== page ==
Amazon’s affiliate program seems flexible and benign, at least compared to other women-targeted business pursuits. Multi-level marketing companies, which sell themselves as independent business ventures, are notorious for demanding sellers to meet intense recruitment and sales requirements with little payback. These companies often require workers to put in their own money before any sales are made.

Amazon groups encourage people to shop. That comes at a cost.

Chimento doesn’t feel like she’s forcing upon her friends a particular product or brand. These women are already Amazon customers; the group helps them find products they weren’t aware of or didn’t know they needed.

That is what’s so complicated about these shopping groups: They encourage members to buy things they don’t really need, under the pretense of scoring a good deal. In one group, members have made memes about being in a toxic relationship with 1-click shopping, posted photos of unopened stacks of Amazon boxes, and discussed gifts for their delivery person. This behavior exacerbates the biggest critiques against Amazon — how the company can afford to ignore the environmental and labor costs that comes with customer convenience.

Amazon workers in England protest over working conditions in England.Leon Neal/Getty Images
Amazon warehouse workers in Europe staged walkouts and strikes during the 2018 Thanksgiving weekend.

“Sometimes I buy things I don’t need because it’s about $2 or $3 and I’m getting free shipping anyways,” said Adelle Vasquez, a senior buyer in Melbourne, Florida who’s a member of several shopping groups.

When I asked Vasquez, a former retail buyer, about the environmental and human costs that comes with ordering on Amazon, she’s aware of it. “I’ve seen ways that Amazon is improving its footprint and pushing the industry and competitors like Walmart to do better,” Vasquez said. “I’m actually glad it’s trying to improve as a retailer.”

Amazon has made very public strides to appear more environmentally conscious: CEO Jeff Bezos announced in September his commitment to fighting climate change. The company has also touted itself as an environmentally friendly alternative to traditional shopping, which isn’t always true. In recent years, Amazon warehouse workers have also spoken out — and protested — against the brutal working conditions that come with faster shipping demands.

Regardless, it’s easy for shoppers to extol the virtues of Amazon Prime rather than condemn it. After paying the annual $119 membership fee, customers are divorced from the complicated logistics and laborious exploitation it takes for a package to arrive in two days (or less).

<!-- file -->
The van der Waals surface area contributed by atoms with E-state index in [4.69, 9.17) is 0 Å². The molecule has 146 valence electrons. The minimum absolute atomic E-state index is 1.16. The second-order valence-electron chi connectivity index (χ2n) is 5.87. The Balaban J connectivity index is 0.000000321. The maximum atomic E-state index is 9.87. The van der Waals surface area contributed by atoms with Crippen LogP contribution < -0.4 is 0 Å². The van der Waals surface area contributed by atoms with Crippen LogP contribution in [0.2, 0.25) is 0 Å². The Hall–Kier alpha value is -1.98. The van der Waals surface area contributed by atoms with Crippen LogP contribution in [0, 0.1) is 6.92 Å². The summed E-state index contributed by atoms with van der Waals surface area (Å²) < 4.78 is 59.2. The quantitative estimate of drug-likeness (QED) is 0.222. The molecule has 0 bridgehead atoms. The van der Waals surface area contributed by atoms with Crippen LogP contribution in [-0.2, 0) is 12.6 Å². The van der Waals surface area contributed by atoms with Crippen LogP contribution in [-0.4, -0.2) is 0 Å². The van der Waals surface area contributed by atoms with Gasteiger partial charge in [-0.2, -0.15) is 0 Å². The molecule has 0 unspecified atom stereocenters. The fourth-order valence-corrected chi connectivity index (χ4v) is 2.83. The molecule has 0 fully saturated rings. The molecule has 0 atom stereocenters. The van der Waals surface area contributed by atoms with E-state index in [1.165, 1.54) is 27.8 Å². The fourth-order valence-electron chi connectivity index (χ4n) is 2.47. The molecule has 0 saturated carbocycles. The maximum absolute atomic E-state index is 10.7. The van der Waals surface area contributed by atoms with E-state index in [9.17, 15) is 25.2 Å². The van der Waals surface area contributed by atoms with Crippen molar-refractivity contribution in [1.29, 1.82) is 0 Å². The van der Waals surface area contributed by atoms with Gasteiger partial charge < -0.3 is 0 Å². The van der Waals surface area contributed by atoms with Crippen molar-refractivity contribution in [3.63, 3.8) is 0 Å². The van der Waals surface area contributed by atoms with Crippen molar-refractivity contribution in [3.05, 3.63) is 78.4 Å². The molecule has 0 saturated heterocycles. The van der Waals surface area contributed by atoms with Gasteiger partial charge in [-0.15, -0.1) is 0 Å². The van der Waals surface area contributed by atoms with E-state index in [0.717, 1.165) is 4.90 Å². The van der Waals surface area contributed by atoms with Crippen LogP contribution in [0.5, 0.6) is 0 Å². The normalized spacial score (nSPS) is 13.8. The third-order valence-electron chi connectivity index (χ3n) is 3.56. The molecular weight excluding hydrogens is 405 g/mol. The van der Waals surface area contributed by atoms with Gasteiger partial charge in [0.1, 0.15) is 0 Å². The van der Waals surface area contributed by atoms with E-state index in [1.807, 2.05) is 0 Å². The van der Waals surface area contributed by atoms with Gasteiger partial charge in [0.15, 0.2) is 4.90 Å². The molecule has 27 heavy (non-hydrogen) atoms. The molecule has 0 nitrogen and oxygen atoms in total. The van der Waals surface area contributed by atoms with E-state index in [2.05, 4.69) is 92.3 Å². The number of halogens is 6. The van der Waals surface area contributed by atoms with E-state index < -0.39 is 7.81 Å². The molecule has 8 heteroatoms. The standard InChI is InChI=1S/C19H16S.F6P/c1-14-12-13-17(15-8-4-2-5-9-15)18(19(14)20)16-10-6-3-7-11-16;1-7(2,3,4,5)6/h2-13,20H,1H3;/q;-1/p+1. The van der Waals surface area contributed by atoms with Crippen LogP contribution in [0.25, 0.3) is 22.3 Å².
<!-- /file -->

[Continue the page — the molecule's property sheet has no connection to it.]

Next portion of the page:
As a mother of a young child, Vasquez said it’s difficult for her to time a quick trip to the store where an item might not be available anyways. It’s much easier to rely on Amazon and know that what’s ordered will be there the next day. Prime promises to make things easier and it has — as does these informal shopping groups hundreds of thousands of people are a part of.

When a cheery Facebook post harps about the “deals of the day” and advertises questionably cheap and useful items like yoga mats and non-stick pans, it seems like a smart decision to buy — just because you can. Placing an order now might save you a trip to the store in the future. It might save you some money on something you had your eye on but hadn’t bought yet.

That pattern of thought — of justifying random, small, potentially useful purchases — persists within these shopping groups. On one page, a member named Lisa recently posted about how much she’s saved on purchases made from group posts.

“All of the items I bought were purchased using discount codes,” she wrote in a post that was liked 402 times, comparing two screenshots of her mobile calculator. Lisa spent $472.98 this past month, on items that would’ve cost a total of $1,725.36 without the shared promo codes.

The group admin (the person receiving commission from these purchases) commented first: an enthusiastic “great shopping!!!” followed by three smiley-face emojis. Other members subsequently cheered Lisa on.

The purpose of this group, I soon realized, isn’t to just motivate people to buy things; it justified them.

“But how much stuff did you not need and buy because it was cheap?” one person wrote. “Because that’s what I do.”

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Author: Terry Nguyen